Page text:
When the heavens opened at York for its June meeting a groan must have gone up in the camps of the main contenders for the Prince of Wales's stakes as despite its good drainage and hard wearing surface, York racecourse becomes something resembling a bog when it gets too wet. Although the ground was race-able many runners that day had problems with their balance and quite a number of them slipped and lost their footing, thus ruining their chances in their respective races.

One horse that managed to keep his feet with ease was the mighty Azamour and although he never looked happy on the ground in the first half of the race, once he was switched to the centre of the track in the home straight (notorious for being the better ground) he asserted his authority over rivals such as Ace, Ouija Board, Norse Dancer and Warrsan, all well established Group race performers. With pricked ears, suggesting he had more to give should it be required, he crossed the line to win by one and a half lengths.

Record Breaker

It was said by racing pundits & punters that Azamour wouldn't stay. His owner, trainer and jockey felt differently and so it was that he lined up for the King George VI & Queen Elizabeth Diamond Stakes at Newbury; one of my favourite races of the entire flat season. Azamour's rivals also felt he may not stay the extra distance and just to make sure they set a ferocious pace to try and blunt Azamour's trademark fast finish.

However you can't keep a good horse down and having sat quietly at the back of the pack for over a mile, Azamour was called on for an effort three furlongs out as the 12 strong field turned into the straight. He began to motor and swept past Doyen and Bago just over a furlong out, which only left the luckless Norse Dancer as the challenger. As consistant as that colt was, he didn't have the class to stay with Azamour who went on to win the race by one and a half lengths, breaking the track record in the process.

Below Azamour (green colours) forges by Norse Dancer (purple colours) with Bago in the background (navy & blue colours)

Where Are They Now?

Azamour has just completed his first season as a stallion at his owner, The Aga Khan's Gilltown Stud in Kilcullen, County Kildare in Ireland. His first crop of foals will be born next year and will set foot on a racecourse near you in 2009.

I keep my fingers crossed that his progeny inheret his stunning good looks and delightful burst of speed.


Wednesday, October 11, 2006

Soviet Song (Ire)
Marju (Ire) - Kalinka (Ire)
Foaled 18/02/2000 Bay Mare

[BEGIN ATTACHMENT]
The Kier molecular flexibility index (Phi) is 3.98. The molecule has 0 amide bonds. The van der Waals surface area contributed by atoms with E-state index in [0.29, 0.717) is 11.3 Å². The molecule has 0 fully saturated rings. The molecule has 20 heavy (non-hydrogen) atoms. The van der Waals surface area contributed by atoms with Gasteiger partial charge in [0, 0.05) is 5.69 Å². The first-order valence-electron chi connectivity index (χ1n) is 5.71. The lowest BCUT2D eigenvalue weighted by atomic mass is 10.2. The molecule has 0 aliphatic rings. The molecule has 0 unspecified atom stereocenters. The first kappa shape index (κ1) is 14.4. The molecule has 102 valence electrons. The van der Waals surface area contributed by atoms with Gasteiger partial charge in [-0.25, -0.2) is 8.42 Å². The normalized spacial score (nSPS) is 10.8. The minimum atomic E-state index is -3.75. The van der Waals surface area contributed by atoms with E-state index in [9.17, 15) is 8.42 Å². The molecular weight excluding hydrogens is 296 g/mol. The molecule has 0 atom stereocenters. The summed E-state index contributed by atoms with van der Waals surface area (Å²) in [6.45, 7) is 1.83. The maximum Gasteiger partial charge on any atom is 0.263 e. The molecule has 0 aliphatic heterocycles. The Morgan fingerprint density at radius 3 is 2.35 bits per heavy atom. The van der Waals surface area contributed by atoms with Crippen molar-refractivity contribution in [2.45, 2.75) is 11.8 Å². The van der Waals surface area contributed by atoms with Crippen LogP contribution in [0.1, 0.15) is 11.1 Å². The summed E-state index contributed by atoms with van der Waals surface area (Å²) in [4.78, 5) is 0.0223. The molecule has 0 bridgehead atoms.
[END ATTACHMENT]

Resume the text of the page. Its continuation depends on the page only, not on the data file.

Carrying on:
Runs: 24 Wins: 9 Places: 8 Earned: £1,168,370
Form: 111 - 42523121116 - 312 - 416252

Big Races
Fillies Mile Gr 1 1m (2002) Ascot
Ridgewood Pearl Stakes Gr 2 1m (2004) Curragh
Falmouth Stakes Gr 1 2m (2004 & 2005) Newmarket
Sussex Stakes Gr 1 1m (2004) Goodwood
Matron Stakes Gr 1 1m (2004) Leopardstown
Windsor Forest Stakes Gr 2 1m (2006) Royal Ascot

Sweeping To Victory

I have found it incredibly hard to focus on one significant race in this mares career as like Bosra Sham before her she captured my heart after her first race as a rather thin, gangly 2yo way back in 2002. I have had the pleasure and privilege of seeing her in action on numerous occasions and each time her awesome turn of foot at the end of a race, would never cease to amaze not only myself but her legions of fans up and down the country.

History Repeating

As is common with high class mares of a certain type Soviet Song would find herself opposing the same top names time and time again whose blogs shall all feature here in time courtesy of myself. It started with fellow wonder 3yo Russian Rhythm in 2003 who she never managed to better; Attraction in 2004 a filly Soviet put in her place several times (although she had the advantage of age over this rival) and most recently Peeress in 2005 & 2006 who she only managed to beat once in their five clashes.

Below Soviet Song beating the boys, Nayyir (No. 4) & Le Vie Dei Colori (N0. 3) in the 2004 Sussex Stakes

My Favourite Memory

Ok you've forced it out of me:- my favourite race concerning Soviet was the 2005 Falmouth Stakes as it was a vintage renewal, featuring battle hardened Group 3 winners Sundrop, Karen's Caper and Penkenna Princess, as well as regular rival Peeress and of course the Irish champion mare Alexander Goldrun. As much as my heart said Soviet, my head said Alexander Goldrun.

I was foolish to even doubt the old girl who left it until the final furlong to begin her run for home as per her usual heart stopping style, drawing alongside Alexander Goldrun and together they passed Peeress the long time race leader (tactics got this mare beat on the day as she has a much more devastating turn of foot than Soviet does). Just as I expected them to settle down to a head to head battle to the line, which would suit Alexander's one paced racing style down to the ground, Soviet seemed to sprout wings and continued passing by Alexander who had nothing more to give. Thanks to Soviet's superior burst of speed she won the race by an impressive 2 & 1/2 lengths confirming her status as one of the greatest race mares of modern times.

Below Soviet Song wins the 2002 Fillies Mile from Casual Look (head in shot)

Where Are They Now?

Sadly after a somewhat lack lustre season & poor performances on the gallops at home the decision was made to retire Soviet Song on 9th October 2006, an act which mainly inspired me to write this blog. As the tributes from racing folk poured in for her, I too wanted to make my memories known to the world.

She will join her mother as part of the broodmare band of her owners, The Elite Racing Club so hopefully we'll be enjoying her influence on the racecourse for many generations to come.

We may not have to wait all that long as her 2yo full sister, aptly named Sister Act is currently in training with James Fanshaw.